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    Plains Driest Since Dust Bowl: Problem for US, Globe

    By By Heather Buchman, Meteorologist
    April 16, 2011, 7:27:21 AM EDT

    Following what has been the driest four-month period since before the 1930s Dust Bowl, hope is dwindling, if not already lost, for many wheat farmers in the nation's largest production region that desperately needs rain.

    For those who still have hope, rainfall over the next six weeks or so will be extremely critical. A drier-than-normal forecast through May does not bode well.

    Any hits to U.S. agriculture amid rising food and gas prices will only add to the strain on the wallets of families and individuals across both the nation and the globe, with the U.S. being the world's largest exporter of wheat and corn.

    All Eyes on Kansas Now According to AccuWeather.com Agricultural Meteorologist Dale Mohler, the percentage of U.S. wheat considered "poor" or "very poor" increased from 32 to 36 in just the past week due to lack of rain in the southern Plains and Southwest.

    Reports have even said that many wheat farmers have considered switching to another crop altogether this year.

    "There will not be much of a crop in western Texas and western Oklahoma," Mohler said. "Now the focus is on Kansas and eastern Oklahoma."

    As AccuWeather.com Staff Writer Gina Cherundolo pointed out, "Texas, Oklahoma and Kansas combined produce more than half of the nation's winter wheat crop, with Kansas alone producing about a quarter."

    This map, courtesy of the United States Department of Agriculture, shows the major winter wheat production areas (dark green) of the U.S. The light green represents minor winter wheat crop areas.

    Mohler said Thursday that while there will be storm systems moving through the Plains over the next 10 days, rainfall will only benefit the region temporarily. More rain is needed on a regular basis through May.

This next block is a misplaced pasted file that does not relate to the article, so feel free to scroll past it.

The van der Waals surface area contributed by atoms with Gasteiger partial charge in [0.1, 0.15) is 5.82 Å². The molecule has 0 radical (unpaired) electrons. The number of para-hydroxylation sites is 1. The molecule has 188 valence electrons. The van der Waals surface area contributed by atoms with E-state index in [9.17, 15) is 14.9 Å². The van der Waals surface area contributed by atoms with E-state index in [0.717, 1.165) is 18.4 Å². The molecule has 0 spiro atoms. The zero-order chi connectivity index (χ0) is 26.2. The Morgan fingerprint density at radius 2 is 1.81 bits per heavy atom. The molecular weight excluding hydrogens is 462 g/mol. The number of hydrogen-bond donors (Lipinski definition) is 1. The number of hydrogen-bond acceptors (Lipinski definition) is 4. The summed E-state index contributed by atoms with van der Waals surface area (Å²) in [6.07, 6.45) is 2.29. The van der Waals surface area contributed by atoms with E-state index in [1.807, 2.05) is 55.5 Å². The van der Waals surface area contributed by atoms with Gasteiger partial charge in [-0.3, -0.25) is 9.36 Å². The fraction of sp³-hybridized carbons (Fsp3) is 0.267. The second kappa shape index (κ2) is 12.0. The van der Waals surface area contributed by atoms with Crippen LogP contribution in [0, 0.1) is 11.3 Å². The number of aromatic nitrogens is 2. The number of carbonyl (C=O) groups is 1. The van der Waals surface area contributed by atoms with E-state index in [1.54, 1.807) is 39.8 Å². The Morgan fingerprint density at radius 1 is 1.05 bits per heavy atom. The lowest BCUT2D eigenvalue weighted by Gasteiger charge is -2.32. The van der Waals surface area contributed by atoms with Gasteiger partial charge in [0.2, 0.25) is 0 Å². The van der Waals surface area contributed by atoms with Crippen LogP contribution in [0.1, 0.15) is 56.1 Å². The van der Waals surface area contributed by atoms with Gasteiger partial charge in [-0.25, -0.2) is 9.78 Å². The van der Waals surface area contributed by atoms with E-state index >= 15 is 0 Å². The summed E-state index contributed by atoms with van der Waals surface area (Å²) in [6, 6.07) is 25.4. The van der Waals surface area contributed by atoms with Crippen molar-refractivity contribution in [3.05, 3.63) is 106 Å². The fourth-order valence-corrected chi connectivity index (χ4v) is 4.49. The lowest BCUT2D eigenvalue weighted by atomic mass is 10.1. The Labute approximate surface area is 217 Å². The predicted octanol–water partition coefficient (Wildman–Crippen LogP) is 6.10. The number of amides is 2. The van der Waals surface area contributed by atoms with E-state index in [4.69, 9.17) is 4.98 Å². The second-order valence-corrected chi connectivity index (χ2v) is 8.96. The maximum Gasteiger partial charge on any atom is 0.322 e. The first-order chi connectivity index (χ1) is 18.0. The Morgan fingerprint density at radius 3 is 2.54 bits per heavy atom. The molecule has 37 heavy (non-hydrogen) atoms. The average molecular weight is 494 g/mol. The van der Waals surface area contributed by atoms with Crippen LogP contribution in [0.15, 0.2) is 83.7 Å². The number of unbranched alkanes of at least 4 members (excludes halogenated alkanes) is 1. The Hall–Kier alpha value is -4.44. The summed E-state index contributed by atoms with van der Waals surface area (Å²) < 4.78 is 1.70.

A storm system that pushed through the Plains Thursday night brought substantial rainfall to the far eastern fringes of the wheat belt in eastern Kansas and eastern Oklahoma with totals reaching 0.50 to 1.00 inch or more.

    Unfortunately, it was deadly severe thunderstorms producing tornadoes, golf ball- to softball-sized hail and wind damage that brought the much-needed rain. For the wheat crop, the hail is the biggest concern with isolated damage likely to have resulted in some fields.

    South-central Kansas missed out on rainfall from this latest storm, as the thunderstorms fired up east of Wichita. However, farther west, rain and snow on the back side of the storm fell in western Kansas Thursday night with Goodland and Dodge City both picking up roughly 0.40 of an inch of precipitation.

    Several more storm systems will track across the Plains next week. Eastern parts of Kansas and Oklahoma may benefit again from at least one of these storms, while rainfall totals may only amount to about half an inch into southwestern Kansas through next week.

    "A half an inch of rain alone is not going to save the crop," Mohler stated. "It would help, but it's not going to save it. They need more rain following it in May, and that just seems unlikely with a forecast for continued drier-than-normal conditions."

    In northeastern Kansas, however, Mohler said there is more hope. "I feel confident that the rain over the next week and a half will help the crop in northeastern Kansas and that they will have a greater opportunity to get more rain into May."

    "Central Kansas will be on the fence," he added. "It could go either way."

    More on the Drought and Other Impacts According to the latest release from the U.S. Drought Monitor on April 7, 2011, a severe to extreme drought is affecting a large area from Louisiana and Arkansas to Texas, New Mexico, Arizona and Colorado.

    The latest release from the U.S. Drought Monitor on April 7, 2011 shows widespread drought conditions across the south-central and southwestern U.S.

    In addition to causing significant crop damage, the drought has also been contributing to an extreme risk of wildfires over the past couple of months, especially from western Texas into Oklahoma and Colorado.

    Wildfires in western Texas over this past weekend reportedly scorched more than 230,000 acres and destroyed approximately 80 homes and buildings.

    The threat for wildfires is likely to remain high across the region through the rest of the spring and summer with drier-than-normal conditions predicted.

    The fire danger becomes especially high when storm systems kick up high winds across the area. Gusty wind events tend to be more common during the spring than summer. Much of the rest of this week, areas from New Mexico into western Texas will remain at an elevated risk with gusty winds in the forecast.


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